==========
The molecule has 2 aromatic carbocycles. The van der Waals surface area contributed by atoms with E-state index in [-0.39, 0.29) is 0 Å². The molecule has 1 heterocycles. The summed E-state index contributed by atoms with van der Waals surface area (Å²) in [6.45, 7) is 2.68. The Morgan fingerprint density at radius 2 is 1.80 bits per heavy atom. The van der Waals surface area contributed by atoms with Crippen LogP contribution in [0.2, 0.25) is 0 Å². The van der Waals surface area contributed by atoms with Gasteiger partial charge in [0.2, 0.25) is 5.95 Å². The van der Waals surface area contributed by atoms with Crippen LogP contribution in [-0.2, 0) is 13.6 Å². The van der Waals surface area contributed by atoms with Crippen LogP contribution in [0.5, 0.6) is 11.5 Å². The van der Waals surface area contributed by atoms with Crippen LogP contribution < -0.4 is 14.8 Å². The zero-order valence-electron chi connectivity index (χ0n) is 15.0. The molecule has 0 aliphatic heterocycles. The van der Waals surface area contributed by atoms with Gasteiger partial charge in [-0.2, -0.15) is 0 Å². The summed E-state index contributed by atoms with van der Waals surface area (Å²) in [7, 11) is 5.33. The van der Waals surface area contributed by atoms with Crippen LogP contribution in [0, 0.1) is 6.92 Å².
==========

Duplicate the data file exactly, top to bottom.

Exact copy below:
The molecule has 2 aromatic carbocycles. The van der Waals surface area contributed by atoms with E-state index in [-0.39, 0.29) is 0 Å². The molecule has 1 heterocycles. The summed E-state index contributed by atoms with van der Waals surface area (Å²) in [6.45, 7) is 2.68. The Morgan fingerprint density at radius 2 is 1.80 bits per heavy atom. The van der Waals surface area contributed by atoms with Crippen LogP contribution in [0.2, 0.25) is 0 Å². The van der Waals surface area contributed by atoms with Gasteiger partial charge in [0.2, 0.25) is 5.95 Å². The van der Waals surface area contributed by atoms with Crippen LogP contribution in [-0.2, 0) is 13.6 Å². The van der Waals surface area contributed by atoms with Crippen LogP contribution in [0.5, 0.6) is 11.5 Å². The van der Waals surface area contributed by atoms with Crippen LogP contribution < -0.4 is 14.8 Å². The zero-order valence-electron chi connectivity index (χ0n) is 15.0. The molecule has 0 aliphatic heterocycles. The van der Waals surface area contributed by atoms with Gasteiger partial charge in [-0.2, -0.15) is 0 Å². The summed E-state index contributed by atoms with van der Waals surface area (Å²) in [7, 11) is 5.33. The van der Waals surface area contributed by atoms with Crippen LogP contribution in [0, 0.1) is 6.92 Å².